Objects dropped from the same height will fall at the same rate and will hit the ground at the
same time, regardless of the mass.

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However, for objects with very small mass and very large surface area like feathers, pieces of
paper and cloth, they will fall at a lower rate. This is because the larger the surface area, the
greater the air resistance.
If the same objects are placed in a vacuum tube, they will fall at the same rate.

2.6.2 Weight

## Weight is the product of mass and gravitational acceleration.

W = mg
where W = weight [N]
m = mass [m]
g = gravitational acceleration [m s-2]

2.6.3 Lifts
Common formula:
R = mg + ma
Where R = reading of the scale [N]
m = mass of person [kg]
g = gravitational acceleration [m s-2]
a = upward acceleration of the lift [m s-2]
If the lift is stationary or moving with uniform velocity (a =
0):
R = mg
If the lift is moving upwards with acceleration:
R = mg + ma
If the lift is moving upwards with deceleration:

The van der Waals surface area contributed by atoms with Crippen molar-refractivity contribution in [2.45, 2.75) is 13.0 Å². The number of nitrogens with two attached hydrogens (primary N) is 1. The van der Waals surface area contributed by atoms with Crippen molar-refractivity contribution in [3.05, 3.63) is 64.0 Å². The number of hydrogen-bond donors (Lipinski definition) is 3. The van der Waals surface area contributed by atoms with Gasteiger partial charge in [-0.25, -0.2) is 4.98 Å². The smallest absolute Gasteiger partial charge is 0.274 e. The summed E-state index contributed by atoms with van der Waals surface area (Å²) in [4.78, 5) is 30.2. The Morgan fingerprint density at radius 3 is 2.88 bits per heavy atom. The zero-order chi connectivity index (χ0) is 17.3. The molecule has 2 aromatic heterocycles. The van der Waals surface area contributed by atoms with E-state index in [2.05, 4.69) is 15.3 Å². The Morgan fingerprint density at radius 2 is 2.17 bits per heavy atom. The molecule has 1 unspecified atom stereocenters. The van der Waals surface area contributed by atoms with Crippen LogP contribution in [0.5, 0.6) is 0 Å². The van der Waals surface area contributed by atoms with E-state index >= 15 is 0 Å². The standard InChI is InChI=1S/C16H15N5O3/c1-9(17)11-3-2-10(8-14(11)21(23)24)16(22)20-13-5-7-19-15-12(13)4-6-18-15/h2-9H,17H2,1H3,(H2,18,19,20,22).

R = mg + m(-a)
R = mg ma
If the lift is moving downwards with acceleration:
R = mg - ma
If the lift is moving downwards with deceleration:
R = mg m(-a)

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R = mg + ma

## 2.9 Forces in Equilibrium

Equilibrium:
- resultant force = 0
- acceleration = 0 (stationary or uniform velocity)
Newtons Third Law
For every action there is an equal and opposite reaction.

## 2.9.1 Nett / Resultant Forces

Using the parallelogram method
You can solve resultant force by using scaled diagram or calculation.

1. Scaled diagram

## Draw the forces to scale using a ruler and a protractor.

Magnitude of resultant force is obtained by measuring and converting back to value using the
scale, and the angle is measured with a protractor.

2.9.2 Pulleys

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2.9.3 Inclined Planes

## 2.10 Work, Energy, Power and Efficiency

2.10.1 Work

Work is the product of the applied force and its displacement in the direction of the net force.
Work is a scalar quantity.
When work is done, energy is transferred to the object or changed into a different form.